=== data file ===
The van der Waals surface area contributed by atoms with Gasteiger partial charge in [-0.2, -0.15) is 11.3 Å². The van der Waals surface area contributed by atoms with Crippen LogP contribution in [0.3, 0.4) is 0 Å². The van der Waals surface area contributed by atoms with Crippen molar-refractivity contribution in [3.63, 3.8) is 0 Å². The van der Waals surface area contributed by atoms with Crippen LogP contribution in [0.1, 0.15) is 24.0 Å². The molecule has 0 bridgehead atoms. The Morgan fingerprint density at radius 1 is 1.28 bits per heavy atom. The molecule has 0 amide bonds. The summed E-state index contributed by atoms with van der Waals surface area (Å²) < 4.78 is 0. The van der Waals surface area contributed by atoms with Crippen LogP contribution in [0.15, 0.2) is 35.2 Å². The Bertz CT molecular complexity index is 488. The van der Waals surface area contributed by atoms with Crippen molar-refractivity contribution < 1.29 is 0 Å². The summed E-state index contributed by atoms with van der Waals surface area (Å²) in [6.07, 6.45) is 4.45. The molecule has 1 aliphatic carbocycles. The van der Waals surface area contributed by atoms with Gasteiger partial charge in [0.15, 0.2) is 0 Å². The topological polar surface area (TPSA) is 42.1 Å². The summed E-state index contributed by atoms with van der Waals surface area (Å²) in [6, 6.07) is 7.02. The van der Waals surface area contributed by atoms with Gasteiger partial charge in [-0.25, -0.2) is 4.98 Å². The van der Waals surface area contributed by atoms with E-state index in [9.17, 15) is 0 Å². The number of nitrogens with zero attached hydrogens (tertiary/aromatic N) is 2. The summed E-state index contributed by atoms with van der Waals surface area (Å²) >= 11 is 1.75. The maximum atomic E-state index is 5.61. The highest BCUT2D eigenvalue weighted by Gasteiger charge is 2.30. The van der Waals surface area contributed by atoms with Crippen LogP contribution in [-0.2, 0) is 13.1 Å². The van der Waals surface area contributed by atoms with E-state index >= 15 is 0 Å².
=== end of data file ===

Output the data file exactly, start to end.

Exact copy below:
The van der Waals surface area contributed by atoms with Gasteiger partial charge in [-0.2, -0.15) is 11.3 Å². The van der Waals surface area contributed by atoms with Crippen LogP contribution in [0.3, 0.4) is 0 Å². The van der Waals surface area contributed by atoms with Crippen molar-refractivity contribution in [3.63, 3.8) is 0 Å². The van der Waals surface area contributed by atoms with Crippen LogP contribution in [0.1, 0.15) is 24.0 Å². The molecule has 0 bridgehead atoms. The Morgan fingerprint density at radius 1 is 1.28 bits per heavy atom. The molecule has 0 amide bonds. The summed E-state index contributed by atoms with van der Waals surface area (Å²) < 4.78 is 0. The van der Waals surface area contributed by atoms with Crippen LogP contribution in [0.15, 0.2) is 35.2 Å². The Bertz CT molecular complexity index is 488. The van der Waals surface area contributed by atoms with Crippen molar-refractivity contribution < 1.29 is 0 Å². The summed E-state index contributed by atoms with van der Waals surface area (Å²) in [6.07, 6.45) is 4.45. The molecule has 1 aliphatic carbocycles. The van der Waals surface area contributed by atoms with Gasteiger partial charge in [0.15, 0.2) is 0 Å². The topological polar surface area (TPSA) is 42.1 Å². The summed E-state index contributed by atoms with van der Waals surface area (Å²) in [6, 6.07) is 7.02. The van der Waals surface area contributed by atoms with Gasteiger partial charge in [-0.25, -0.2) is 4.98 Å². The van der Waals surface area contributed by atoms with E-state index in [9.17, 15) is 0 Å². The number of nitrogens with zero attached hydrogens (tertiary/aromatic N) is 2. The summed E-state index contributed by atoms with van der Waals surface area (Å²) >= 11 is 1.75. The maximum atomic E-state index is 5.61. The highest BCUT2D eigenvalue weighted by Gasteiger charge is 2.30. The van der Waals surface area contributed by atoms with Crippen LogP contribution in [-0.2, 0) is 13.1 Å². The van der Waals surface area contributed by atoms with E-state index >= 15 is 0 Å².